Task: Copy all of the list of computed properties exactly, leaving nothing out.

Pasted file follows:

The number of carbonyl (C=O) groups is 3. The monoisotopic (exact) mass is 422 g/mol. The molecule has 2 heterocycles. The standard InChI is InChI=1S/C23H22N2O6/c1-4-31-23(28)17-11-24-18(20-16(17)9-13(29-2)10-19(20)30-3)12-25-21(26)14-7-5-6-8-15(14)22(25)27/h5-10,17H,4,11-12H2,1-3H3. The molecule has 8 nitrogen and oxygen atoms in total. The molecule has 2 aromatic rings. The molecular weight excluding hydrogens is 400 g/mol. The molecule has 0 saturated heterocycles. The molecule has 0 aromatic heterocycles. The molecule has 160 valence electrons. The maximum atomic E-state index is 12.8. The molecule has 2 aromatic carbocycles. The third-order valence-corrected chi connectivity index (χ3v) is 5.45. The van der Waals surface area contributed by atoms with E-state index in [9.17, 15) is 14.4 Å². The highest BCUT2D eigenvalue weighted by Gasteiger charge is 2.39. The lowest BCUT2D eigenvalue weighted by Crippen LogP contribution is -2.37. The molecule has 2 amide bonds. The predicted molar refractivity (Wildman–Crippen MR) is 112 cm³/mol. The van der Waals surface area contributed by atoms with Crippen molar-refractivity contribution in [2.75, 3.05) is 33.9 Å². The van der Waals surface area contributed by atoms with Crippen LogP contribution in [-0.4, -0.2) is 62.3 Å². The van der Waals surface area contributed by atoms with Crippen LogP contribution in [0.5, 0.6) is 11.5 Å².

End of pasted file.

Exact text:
The number of carbonyl (C=O) groups is 3. The monoisotopic (exact) mass is 422 g/mol. The molecule has 2 heterocycles. The standard InChI is InChI=1S/C23H22N2O6/c1-4-31-23(28)17-11-24-18(20-16(17)9-13(29-2)10-19(20)30-3)12-25-21(26)14-7-5-6-8-15(14)22(25)27/h5-10,17H,4,11-12H2,1-3H3. The molecule has 8 nitrogen and oxygen atoms in total. The molecule has 2 aromatic rings. The molecular weight excluding hydrogens is 400 g/mol. The molecule has 0 saturated heterocycles. The molecule has 0 aromatic heterocycles. The molecule has 160 valence electrons. The maximum atomic E-state index is 12.8. The molecule has 2 aromatic carbocycles. The third-order valence-corrected chi connectivity index (χ3v) is 5.45. The van der Waals surface area contributed by atoms with E-state index in [9.17, 15) is 14.4 Å². The highest BCUT2D eigenvalue weighted by Gasteiger charge is 2.39. The lowest BCUT2D eigenvalue weighted by Crippen LogP contribution is -2.37. The molecule has 2 amide bonds. The predicted molar refractivity (Wildman–Crippen MR) is 112 cm³/mol. The van der Waals surface area contributed by atoms with Crippen molar-refractivity contribution in [2.75, 3.05) is 33.9 Å². The van der Waals surface area contributed by atoms with Crippen LogP contribution in [-0.4, -0.2) is 62.3 Å². The van der Waals surface area contributed by atoms with Crippen LogP contribution in [0.5, 0.6) is 11.5 Å².